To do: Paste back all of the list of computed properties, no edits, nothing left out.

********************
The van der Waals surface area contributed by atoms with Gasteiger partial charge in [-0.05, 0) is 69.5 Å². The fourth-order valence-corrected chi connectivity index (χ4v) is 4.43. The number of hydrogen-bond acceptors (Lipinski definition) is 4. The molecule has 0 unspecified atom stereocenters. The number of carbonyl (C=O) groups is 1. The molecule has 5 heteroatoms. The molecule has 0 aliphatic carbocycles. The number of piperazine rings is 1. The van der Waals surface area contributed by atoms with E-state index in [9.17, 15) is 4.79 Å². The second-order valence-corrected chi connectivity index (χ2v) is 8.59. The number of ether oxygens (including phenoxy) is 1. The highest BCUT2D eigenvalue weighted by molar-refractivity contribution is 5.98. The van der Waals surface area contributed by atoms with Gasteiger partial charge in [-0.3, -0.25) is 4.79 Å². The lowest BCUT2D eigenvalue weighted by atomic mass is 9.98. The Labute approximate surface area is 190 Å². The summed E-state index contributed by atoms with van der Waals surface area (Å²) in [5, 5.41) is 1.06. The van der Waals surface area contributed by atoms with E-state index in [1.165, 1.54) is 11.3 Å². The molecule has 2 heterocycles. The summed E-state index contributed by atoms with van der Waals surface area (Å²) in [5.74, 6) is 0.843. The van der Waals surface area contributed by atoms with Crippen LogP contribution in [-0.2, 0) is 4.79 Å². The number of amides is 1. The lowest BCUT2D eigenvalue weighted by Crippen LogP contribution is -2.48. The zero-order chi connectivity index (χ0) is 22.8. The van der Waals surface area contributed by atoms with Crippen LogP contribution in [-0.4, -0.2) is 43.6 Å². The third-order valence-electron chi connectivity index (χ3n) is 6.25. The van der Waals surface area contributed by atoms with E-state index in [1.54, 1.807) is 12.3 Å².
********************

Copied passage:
The van der Waals surface area contributed by atoms with Gasteiger partial charge in [-0.05, 0) is 69.5 Å². The fourth-order valence-corrected chi connectivity index (χ4v) is 4.43. The number of hydrogen-bond acceptors (Lipinski definition) is 4. The molecule has 0 unspecified atom stereocenters. The number of carbonyl (C=O) groups is 1. The molecule has 5 heteroatoms. The molecule has 0 aliphatic carbocycles. The number of piperazine rings is 1. The van der Waals surface area contributed by atoms with E-state index in [9.17, 15) is 4.79 Å². The second-order valence-corrected chi connectivity index (χ2v) is 8.59. The number of ether oxygens (including phenoxy) is 1. The highest BCUT2D eigenvalue weighted by molar-refractivity contribution is 5.98. The van der Waals surface area contributed by atoms with Gasteiger partial charge in [-0.3, -0.25) is 4.79 Å². The lowest BCUT2D eigenvalue weighted by atomic mass is 9.98. The Labute approximate surface area is 190 Å². The summed E-state index contributed by atoms with van der Waals surface area (Å²) in [5, 5.41) is 1.06. The van der Waals surface area contributed by atoms with E-state index in [1.165, 1.54) is 11.3 Å². The molecule has 2 heterocycles. The summed E-state index contributed by atoms with van der Waals surface area (Å²) in [5.74, 6) is 0.843. The van der Waals surface area contributed by atoms with Crippen LogP contribution in [-0.2, 0) is 4.79 Å². The number of amides is 1. The lowest BCUT2D eigenvalue weighted by Crippen LogP contribution is -2.48. The zero-order chi connectivity index (χ0) is 22.8. The van der Waals surface area contributed by atoms with Crippen LogP contribution in [-0.4, -0.2) is 43.6 Å². The third-order valence-electron chi connectivity index (χ3n) is 6.25. The van der Waals surface area contributed by atoms with E-state index in [1.54, 1.807) is 12.3 Å².